Bush and his aides were huddling this weekend at the Camp David presidential retreat to make a final decision. An announcement was expected as soon as today, although one source said Monday appeared more likely.

White House spokeswoman Maria Tamburri declined to comment on the status of the selection process. "I can't confirm anything," she said. "No announcement has been made."

Although the sources said Alito and Luttig were the clear favorites, Bush has surprised some of his closest allies in the past by allowing word to circulate that he was about to nominate one person, then choosing someone else instead.

I've already talked a lot about Luttig here, so I'll talk a little about Alito before moving on. Alito was involved in a signifigant way in the 1992 case of Planned Parenthood v. Casey, in which he voted in the minority on the lower Court before it reached the SCOTUS.
Judge Alito is a favorite of conservatives and a likely target of liberal attacks because, among other things, he wrote a dissenting opinion to the appeals court decision of Planned Parenthood of Pennsylvania v. Casey, an abortion case. He argued that the state could require married women to notify their husbands before obtaining an abortion, and his dissenting opinion was cited by former Chief Justice William H. Rehnquist in his own dissent when the case reached the Supreme Court.

Whoa, women need their husband's permission to get an abortion? They aren't their own legal guardians? What about unmarried women? Do they have no right to an abortion? This is one of the screwiest ideas I've ever heard, far screwier than the opinion that there is no right to abortion as much as I disagree with that position. They must get their husband's permission!? Is Alito still living in 1900? Because I know most of us have moved on from then.

Moving on now, President Bush is incredibly sexist. Apparently there is not a single conservative woman in the entire country who is more qualified to be a Supreme Court nominee than Harriet Miers. I find that hard to believe.
One lawyer close to the president said that when Mr. Bush chose Ms. Miers he did so after concluding there was not a long roster of female candidates with whom he felt comfortable.

"When he chose her," said the lawyer, "she was one of three finalists and the other two were men."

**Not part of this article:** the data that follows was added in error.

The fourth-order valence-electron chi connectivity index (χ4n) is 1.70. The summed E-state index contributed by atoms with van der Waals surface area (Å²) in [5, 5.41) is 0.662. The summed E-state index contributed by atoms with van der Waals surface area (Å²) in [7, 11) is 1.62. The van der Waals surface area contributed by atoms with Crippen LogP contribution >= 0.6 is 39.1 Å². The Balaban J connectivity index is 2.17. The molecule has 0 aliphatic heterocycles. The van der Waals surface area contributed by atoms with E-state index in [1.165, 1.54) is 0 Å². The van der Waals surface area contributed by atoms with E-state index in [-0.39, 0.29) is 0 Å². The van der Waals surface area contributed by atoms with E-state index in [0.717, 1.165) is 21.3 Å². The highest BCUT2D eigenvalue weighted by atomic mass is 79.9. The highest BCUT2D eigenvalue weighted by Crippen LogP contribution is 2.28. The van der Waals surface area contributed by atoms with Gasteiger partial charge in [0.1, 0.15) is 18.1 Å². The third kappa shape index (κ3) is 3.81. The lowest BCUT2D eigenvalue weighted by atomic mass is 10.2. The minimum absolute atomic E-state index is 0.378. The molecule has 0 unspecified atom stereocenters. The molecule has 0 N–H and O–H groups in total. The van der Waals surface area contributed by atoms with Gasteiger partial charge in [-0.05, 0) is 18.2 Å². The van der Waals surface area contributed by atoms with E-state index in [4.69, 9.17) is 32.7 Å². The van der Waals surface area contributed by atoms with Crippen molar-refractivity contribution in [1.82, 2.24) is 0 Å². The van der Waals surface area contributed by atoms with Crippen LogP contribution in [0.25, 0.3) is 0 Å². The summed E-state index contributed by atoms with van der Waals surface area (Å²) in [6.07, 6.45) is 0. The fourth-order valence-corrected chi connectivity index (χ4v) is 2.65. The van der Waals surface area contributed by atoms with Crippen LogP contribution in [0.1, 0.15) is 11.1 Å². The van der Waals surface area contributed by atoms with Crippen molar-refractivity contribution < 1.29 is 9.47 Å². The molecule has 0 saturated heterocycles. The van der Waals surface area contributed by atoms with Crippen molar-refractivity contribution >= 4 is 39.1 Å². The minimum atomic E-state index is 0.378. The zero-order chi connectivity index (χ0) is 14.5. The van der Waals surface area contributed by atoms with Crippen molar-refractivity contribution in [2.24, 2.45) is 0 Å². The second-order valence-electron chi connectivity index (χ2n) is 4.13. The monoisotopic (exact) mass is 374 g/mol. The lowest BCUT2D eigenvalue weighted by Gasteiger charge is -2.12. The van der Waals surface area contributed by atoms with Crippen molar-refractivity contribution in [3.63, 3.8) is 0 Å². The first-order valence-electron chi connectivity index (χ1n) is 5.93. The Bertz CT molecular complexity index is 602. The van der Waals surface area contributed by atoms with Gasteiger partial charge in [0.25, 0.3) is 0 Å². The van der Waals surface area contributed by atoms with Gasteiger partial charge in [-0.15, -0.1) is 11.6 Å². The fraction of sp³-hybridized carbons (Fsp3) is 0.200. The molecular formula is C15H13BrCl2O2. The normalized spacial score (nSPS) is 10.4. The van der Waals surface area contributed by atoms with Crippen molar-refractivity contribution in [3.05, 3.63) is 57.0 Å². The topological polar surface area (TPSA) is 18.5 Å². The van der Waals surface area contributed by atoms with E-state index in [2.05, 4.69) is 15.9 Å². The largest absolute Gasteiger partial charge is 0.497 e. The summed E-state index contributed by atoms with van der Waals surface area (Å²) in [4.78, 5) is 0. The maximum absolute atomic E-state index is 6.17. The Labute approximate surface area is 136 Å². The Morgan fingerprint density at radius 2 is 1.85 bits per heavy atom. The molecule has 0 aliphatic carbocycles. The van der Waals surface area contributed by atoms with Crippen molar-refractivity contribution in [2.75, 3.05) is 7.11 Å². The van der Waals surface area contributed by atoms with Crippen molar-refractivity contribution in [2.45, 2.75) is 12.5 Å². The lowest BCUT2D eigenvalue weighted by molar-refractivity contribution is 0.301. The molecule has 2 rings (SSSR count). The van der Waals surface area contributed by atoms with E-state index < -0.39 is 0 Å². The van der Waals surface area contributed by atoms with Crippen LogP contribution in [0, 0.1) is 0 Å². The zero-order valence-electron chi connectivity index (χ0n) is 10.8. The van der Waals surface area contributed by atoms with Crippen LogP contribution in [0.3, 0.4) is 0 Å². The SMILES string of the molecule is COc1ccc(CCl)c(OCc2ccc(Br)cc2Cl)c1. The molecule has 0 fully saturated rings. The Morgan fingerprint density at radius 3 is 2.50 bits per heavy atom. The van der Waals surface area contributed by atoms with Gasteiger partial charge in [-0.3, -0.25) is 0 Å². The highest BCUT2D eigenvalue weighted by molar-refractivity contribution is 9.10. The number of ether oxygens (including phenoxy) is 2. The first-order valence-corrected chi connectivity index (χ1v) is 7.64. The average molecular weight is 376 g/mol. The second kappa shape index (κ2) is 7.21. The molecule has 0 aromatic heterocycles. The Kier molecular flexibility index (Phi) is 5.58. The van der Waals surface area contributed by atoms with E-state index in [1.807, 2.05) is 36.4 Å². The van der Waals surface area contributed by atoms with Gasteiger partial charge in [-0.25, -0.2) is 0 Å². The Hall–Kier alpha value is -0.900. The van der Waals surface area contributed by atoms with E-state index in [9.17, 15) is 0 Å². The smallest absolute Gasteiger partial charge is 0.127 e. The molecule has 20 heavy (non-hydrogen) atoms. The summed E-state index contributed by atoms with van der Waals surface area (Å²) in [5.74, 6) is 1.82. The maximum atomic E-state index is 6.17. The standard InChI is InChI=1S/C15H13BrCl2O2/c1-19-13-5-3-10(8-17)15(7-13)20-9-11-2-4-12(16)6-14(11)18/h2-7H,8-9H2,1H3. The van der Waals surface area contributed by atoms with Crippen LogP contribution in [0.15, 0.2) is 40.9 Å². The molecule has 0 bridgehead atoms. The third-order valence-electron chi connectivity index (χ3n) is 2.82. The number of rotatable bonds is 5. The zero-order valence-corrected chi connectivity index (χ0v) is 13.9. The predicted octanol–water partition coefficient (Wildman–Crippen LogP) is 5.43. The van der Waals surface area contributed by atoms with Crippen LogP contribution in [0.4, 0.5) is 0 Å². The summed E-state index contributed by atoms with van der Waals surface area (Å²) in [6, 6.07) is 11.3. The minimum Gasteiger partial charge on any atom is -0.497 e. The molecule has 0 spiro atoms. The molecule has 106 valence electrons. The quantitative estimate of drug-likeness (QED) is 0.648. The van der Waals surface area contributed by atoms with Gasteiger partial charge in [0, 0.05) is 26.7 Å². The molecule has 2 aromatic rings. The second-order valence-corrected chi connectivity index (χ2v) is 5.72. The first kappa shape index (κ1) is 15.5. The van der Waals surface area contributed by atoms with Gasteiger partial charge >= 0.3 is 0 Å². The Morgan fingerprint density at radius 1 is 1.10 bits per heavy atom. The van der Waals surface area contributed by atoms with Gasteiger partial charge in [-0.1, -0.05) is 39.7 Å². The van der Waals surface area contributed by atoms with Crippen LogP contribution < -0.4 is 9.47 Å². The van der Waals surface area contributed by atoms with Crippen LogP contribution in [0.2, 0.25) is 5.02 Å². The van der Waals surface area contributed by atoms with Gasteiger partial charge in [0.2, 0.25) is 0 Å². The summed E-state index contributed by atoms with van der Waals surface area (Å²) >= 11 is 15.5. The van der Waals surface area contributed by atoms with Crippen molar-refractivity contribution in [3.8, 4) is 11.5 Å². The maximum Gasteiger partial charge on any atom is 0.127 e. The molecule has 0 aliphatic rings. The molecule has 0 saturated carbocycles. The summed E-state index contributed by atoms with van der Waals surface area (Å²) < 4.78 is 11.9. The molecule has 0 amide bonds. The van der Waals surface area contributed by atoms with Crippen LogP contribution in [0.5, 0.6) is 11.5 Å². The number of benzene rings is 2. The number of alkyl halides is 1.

Ok, let's argue this from President Bush's perspective, since I hate everyone I'm about to mention. Is he seriously arguing that Edith Brown Clement, Edith Jones, or Priscilla Owen among the hoardes of other candidates would not be more qualified for the highest Court in the land than Miss Crony Harriet Miers? Men are just inherently superior jurists to women? Surely there is a well qualified conservative woman out there that Bush could nominate. The choice should not be between an unqualified woman and a qualified man, but a qualified woman and a qualified man. A standard that I'm sure if Mr. Bush looks even a little he can find. I hope he's just covering his ass with that comment, or else it says some very disturbing things about his own process for determining nominees.

Friday, October 28, 2005

Libby Indictment in Perspective

While this has been played as a point of relief for the WH that Rove was not indicted, it is important to look to the indictment itself, to put this into a little bit of perspective. It is obvious from the indictment that Fitzgerald knows who the leaker/leakers are. They are Libby and Official A (probably Rove). What Fitzgerald lacks is the evidence to implicate Libby in the violation of any law in having leaked that information. That does not exonerate the administration or anyone in it of the crime against the American people that has been committed here. Leaking a covert CIA operative's name to the press as an act of political retribution against her husband in an effort to stifle dissent against the war. The Administration knew the Niger information was wrong, and yet insisted on doing everything they could to prevent the public from knowing that. In the process they threatened United States national security interests, the lives of anyone Plame has made contact with in past missions, and rendered obsolete any information she has acquired and made it impossible to gain further information from any of her sources. While Fitzgerald was unable at this time to pin a legal charge directly regarding the leak on anyone, he has put forth very relevent public information that we know who the leakers are, and that it was a purposeful act of political retribution. This is not about legalisms, this is quite simply about the war in Iraq. From the Indictment: